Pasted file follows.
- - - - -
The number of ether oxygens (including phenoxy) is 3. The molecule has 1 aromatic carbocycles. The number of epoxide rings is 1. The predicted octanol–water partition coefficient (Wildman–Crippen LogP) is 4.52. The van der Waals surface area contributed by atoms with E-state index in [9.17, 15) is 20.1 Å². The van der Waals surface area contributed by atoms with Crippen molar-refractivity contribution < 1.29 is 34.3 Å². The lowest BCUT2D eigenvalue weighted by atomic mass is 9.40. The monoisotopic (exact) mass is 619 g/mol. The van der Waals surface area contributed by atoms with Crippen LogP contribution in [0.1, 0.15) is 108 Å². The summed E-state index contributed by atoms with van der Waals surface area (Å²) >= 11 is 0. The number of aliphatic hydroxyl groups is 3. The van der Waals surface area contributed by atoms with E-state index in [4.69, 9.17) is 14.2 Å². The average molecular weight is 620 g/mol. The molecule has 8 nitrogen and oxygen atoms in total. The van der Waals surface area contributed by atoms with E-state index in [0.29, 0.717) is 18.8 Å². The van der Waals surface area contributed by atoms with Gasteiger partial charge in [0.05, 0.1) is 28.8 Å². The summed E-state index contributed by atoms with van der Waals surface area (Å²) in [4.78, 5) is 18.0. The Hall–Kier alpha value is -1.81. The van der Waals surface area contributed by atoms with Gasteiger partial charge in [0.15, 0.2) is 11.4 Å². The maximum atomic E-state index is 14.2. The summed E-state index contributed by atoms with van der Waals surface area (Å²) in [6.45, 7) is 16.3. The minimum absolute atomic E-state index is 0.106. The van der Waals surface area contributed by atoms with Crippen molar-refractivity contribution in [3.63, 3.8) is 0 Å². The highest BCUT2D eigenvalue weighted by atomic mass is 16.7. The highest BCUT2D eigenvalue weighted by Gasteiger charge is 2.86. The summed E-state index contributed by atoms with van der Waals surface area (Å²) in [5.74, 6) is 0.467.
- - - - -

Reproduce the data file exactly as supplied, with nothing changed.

The number of ether oxygens (including phenoxy) is 3. The molecule has 1 aromatic carbocycles. The number of epoxide rings is 1. The predicted octanol–water partition coefficient (Wildman–Crippen LogP) is 4.52. The van der Waals surface area contributed by atoms with E-state index in [9.17, 15) is 20.1 Å². The van der Waals surface area contributed by atoms with Crippen molar-refractivity contribution < 1.29 is 34.3 Å². The lowest BCUT2D eigenvalue weighted by atomic mass is 9.40. The monoisotopic (exact) mass is 619 g/mol. The van der Waals surface area contributed by atoms with Crippen LogP contribution in [0.1, 0.15) is 108 Å². The summed E-state index contributed by atoms with van der Waals surface area (Å²) >= 11 is 0. The number of aliphatic hydroxyl groups is 3. The van der Waals surface area contributed by atoms with E-state index in [4.69, 9.17) is 14.2 Å². The average molecular weight is 620 g/mol. The molecule has 8 nitrogen and oxygen atoms in total. The van der Waals surface area contributed by atoms with E-state index in [0.29, 0.717) is 18.8 Å². The van der Waals surface area contributed by atoms with Gasteiger partial charge in [0.05, 0.1) is 28.8 Å². The summed E-state index contributed by atoms with van der Waals surface area (Å²) in [4.78, 5) is 18.0. The Hall–Kier alpha value is -1.81. The van der Waals surface area contributed by atoms with Gasteiger partial charge in [0.15, 0.2) is 11.4 Å². The maximum atomic E-state index is 14.2. The summed E-state index contributed by atoms with van der Waals surface area (Å²) in [6.45, 7) is 16.3. The minimum absolute atomic E-state index is 0.106. The van der Waals surface area contributed by atoms with Crippen molar-refractivity contribution in [3.63, 3.8) is 0 Å². The highest BCUT2D eigenvalue weighted by atomic mass is 16.7. The highest BCUT2D eigenvalue weighted by Gasteiger charge is 2.86. The summed E-state index contributed by atoms with van der Waals surface area (Å²) in [5.74, 6) is 0.467.